PLASTIC PAINTING ISSUES
I wanted to comment on the question about painting of plastic parts that a reader submitted to you. Here are some huge points to look at when you have these issues.
Q. I read PF every month, and I wanted to comment on the question about painting of plastic parts that a reader submitted to you. Some huge points to look at when you have these issues:
- Operators using hand lotion on their hands then handling the parts. This can be helped by gloves, but the lotion can still seep through to the parts if they use excessive amounts.
- A change in mold release used in the plant, or operators using excessive amounts. Even when the parts are rinsed, release agents can wreak havoc. Silicone or zinc-based mold release agents can build up on the molding surfaces.
- Tool surfaces not being cleaned of mold saver (rust preventative) before production beginning.
- Internal mold release agents,. Many resins contain internal mold releases. If the plastic is not compounded as usual or if the resin is over-dried or overheated during processing, you can have adhesion issues.
- Molded-in stresses are the last quiet generator of scrap. While molding interior parts for a European auto manufacturer, in a past life, we had some strange paint adhesion issues. We sprayed the parts with a mold cleaner and the high stress area became evident when the surface began to look like wind-blown sand dunes. We increased the mold temperature to remove the hidden stress, then made sure that this test was performed every four hours during production.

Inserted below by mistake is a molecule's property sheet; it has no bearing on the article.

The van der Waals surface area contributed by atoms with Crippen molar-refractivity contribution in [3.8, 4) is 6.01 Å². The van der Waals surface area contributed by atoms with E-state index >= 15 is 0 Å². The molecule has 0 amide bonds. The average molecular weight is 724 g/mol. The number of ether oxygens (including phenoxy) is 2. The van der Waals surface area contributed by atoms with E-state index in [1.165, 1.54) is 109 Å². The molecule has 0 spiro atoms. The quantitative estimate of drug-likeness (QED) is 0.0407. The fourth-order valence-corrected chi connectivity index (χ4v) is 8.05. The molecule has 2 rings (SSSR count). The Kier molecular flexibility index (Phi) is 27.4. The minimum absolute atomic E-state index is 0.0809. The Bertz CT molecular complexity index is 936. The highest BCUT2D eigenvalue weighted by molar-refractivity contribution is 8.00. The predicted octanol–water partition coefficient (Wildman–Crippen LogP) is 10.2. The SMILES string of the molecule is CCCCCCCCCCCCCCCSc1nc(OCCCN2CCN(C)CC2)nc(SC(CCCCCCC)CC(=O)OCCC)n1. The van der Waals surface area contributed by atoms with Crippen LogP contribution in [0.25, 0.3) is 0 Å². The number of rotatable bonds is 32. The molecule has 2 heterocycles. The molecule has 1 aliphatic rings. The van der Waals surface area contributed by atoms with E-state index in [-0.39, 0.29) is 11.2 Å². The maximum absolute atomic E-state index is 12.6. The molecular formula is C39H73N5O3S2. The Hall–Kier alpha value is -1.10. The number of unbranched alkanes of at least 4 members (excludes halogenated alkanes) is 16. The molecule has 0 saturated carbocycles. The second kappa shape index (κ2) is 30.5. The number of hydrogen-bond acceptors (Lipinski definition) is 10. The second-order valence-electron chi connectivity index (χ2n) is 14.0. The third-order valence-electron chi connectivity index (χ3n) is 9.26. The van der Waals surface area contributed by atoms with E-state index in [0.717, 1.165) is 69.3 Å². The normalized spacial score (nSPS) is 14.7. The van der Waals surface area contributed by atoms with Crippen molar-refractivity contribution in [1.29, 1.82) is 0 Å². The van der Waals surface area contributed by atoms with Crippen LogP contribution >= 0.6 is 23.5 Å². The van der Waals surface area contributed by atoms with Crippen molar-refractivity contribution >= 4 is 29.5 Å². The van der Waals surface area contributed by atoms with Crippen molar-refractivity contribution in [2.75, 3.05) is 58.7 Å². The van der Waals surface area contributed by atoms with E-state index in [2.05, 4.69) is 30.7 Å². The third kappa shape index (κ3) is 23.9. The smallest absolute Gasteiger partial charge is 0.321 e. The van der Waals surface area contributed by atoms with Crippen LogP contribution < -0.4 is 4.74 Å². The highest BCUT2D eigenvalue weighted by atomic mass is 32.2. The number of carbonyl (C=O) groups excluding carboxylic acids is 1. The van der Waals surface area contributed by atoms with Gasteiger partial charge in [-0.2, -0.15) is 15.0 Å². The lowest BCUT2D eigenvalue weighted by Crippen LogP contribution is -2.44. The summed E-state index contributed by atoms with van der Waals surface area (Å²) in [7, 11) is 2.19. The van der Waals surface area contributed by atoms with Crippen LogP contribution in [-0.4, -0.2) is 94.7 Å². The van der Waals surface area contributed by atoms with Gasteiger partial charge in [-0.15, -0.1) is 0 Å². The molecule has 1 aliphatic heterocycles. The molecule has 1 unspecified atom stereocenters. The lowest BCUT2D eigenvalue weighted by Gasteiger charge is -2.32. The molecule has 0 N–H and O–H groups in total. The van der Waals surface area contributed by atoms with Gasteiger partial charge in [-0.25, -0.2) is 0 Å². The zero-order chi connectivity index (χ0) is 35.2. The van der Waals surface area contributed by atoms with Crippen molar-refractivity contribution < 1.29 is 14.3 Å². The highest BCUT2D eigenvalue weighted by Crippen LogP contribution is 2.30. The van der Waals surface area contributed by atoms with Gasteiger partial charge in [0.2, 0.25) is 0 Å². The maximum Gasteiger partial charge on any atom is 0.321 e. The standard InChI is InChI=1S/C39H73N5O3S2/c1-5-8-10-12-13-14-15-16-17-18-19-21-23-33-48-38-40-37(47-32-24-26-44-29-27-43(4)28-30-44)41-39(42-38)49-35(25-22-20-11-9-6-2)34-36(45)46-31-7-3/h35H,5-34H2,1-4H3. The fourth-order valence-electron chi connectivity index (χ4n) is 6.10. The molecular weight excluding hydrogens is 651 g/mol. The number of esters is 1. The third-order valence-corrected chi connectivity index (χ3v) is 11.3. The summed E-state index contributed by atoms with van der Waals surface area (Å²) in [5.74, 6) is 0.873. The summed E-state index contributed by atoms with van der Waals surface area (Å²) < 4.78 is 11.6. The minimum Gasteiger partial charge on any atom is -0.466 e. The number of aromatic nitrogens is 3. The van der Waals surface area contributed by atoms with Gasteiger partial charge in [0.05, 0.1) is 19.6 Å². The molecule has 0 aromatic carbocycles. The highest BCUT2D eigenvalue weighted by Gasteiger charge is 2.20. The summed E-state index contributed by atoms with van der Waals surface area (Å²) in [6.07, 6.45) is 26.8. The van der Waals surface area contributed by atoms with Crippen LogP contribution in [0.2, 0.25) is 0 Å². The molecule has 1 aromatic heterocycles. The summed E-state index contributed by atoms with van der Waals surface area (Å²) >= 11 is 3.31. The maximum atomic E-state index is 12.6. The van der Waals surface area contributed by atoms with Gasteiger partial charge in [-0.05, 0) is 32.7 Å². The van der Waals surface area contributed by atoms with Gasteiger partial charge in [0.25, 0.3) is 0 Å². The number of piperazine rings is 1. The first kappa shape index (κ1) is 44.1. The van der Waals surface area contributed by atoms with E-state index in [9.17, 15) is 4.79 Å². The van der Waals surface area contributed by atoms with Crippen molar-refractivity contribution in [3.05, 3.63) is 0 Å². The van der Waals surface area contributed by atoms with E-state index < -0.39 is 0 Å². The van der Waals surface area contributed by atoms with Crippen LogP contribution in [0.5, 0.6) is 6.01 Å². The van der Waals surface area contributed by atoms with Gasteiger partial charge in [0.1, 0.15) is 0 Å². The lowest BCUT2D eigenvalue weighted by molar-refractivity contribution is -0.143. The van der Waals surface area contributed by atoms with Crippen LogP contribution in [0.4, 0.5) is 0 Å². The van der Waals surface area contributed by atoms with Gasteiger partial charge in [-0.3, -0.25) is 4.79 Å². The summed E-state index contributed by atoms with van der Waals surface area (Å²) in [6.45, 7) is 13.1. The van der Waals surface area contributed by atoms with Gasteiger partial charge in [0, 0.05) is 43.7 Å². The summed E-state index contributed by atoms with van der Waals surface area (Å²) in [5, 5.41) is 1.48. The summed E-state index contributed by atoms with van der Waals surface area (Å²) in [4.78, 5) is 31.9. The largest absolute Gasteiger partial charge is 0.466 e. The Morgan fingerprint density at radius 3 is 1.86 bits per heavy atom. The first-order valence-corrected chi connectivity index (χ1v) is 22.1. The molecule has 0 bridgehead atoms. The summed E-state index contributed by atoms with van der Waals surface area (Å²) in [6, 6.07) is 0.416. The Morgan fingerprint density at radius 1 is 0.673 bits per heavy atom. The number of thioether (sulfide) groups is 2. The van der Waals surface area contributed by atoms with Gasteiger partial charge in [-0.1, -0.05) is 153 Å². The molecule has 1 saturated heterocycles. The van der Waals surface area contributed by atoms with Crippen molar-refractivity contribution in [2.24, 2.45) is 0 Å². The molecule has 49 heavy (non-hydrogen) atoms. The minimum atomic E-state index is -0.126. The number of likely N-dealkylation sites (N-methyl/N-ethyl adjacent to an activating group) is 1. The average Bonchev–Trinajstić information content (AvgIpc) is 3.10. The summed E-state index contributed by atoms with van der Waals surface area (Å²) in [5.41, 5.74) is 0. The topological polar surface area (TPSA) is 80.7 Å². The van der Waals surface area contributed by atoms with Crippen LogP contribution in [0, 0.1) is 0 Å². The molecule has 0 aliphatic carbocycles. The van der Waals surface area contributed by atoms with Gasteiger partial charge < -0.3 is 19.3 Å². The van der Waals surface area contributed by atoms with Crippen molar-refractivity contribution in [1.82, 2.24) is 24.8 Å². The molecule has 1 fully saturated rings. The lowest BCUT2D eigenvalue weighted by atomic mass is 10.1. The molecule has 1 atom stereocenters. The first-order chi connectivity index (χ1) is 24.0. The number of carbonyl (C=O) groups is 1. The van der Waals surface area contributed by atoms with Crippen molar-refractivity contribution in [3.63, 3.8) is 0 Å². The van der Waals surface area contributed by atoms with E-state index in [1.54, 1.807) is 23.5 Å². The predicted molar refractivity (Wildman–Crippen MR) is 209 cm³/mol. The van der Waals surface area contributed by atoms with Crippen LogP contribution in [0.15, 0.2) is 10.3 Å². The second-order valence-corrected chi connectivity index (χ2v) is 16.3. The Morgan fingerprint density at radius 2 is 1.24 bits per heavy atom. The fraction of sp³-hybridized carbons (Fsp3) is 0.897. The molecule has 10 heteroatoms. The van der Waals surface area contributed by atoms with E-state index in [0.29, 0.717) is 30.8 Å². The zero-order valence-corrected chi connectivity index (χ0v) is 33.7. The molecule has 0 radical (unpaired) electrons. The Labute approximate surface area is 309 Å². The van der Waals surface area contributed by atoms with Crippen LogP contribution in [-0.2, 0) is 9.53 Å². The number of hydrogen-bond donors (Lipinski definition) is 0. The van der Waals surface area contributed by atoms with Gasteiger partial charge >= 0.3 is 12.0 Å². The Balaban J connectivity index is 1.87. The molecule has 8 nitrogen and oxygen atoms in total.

I hope your readers find this?useful. R.B.
A. Thank you for taking time to write and share this information. The five points you raised will certainly help finishers identify and solve problems in their shops.
It’s important to note that point 1), painters’ use of hand lotion, applies to finishing not only plastic but all substrates. This is often overlooked.
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